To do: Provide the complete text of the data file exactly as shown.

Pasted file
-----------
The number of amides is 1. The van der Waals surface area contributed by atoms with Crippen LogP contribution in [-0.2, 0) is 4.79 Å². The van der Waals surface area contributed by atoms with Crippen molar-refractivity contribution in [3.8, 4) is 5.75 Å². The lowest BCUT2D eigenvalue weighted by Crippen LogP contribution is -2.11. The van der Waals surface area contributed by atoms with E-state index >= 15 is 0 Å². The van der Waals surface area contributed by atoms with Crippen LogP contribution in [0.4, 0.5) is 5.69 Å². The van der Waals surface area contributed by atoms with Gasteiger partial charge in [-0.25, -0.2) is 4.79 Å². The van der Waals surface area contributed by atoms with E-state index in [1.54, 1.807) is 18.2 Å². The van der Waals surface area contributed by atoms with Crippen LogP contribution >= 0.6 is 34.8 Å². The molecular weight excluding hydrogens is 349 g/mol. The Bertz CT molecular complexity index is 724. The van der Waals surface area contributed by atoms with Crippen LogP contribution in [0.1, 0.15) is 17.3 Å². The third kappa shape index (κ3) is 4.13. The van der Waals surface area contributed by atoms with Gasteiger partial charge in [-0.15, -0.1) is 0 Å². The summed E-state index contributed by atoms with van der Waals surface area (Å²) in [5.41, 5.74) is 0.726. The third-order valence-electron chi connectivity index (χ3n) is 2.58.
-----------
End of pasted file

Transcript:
The number of amides is 1. The van der Waals surface area contributed by atoms with Crippen LogP contribution in [-0.2, 0) is 4.79 Å². The van der Waals surface area contributed by atoms with Crippen molar-refractivity contribution in [3.8, 4) is 5.75 Å². The lowest BCUT2D eigenvalue weighted by Crippen LogP contribution is -2.11. The van der Waals surface area contributed by atoms with E-state index >= 15 is 0 Å². The van der Waals surface area contributed by atoms with Crippen LogP contribution in [0.4, 0.5) is 5.69 Å². The van der Waals surface area contributed by atoms with Gasteiger partial charge in [-0.25, -0.2) is 4.79 Å². The van der Waals surface area contributed by atoms with E-state index in [1.54, 1.807) is 18.2 Å². The van der Waals surface area contributed by atoms with Crippen LogP contribution >= 0.6 is 34.8 Å². The molecular weight excluding hydrogens is 349 g/mol. The Bertz CT molecular complexity index is 724. The van der Waals surface area contributed by atoms with Crippen LogP contribution in [0.1, 0.15) is 17.3 Å². The third kappa shape index (κ3) is 4.13. The van der Waals surface area contributed by atoms with Gasteiger partial charge in [-0.15, -0.1) is 0 Å². The summed E-state index contributed by atoms with van der Waals surface area (Å²) in [5.41, 5.74) is 0.726. The third-order valence-electron chi connectivity index (χ3n) is 2.58.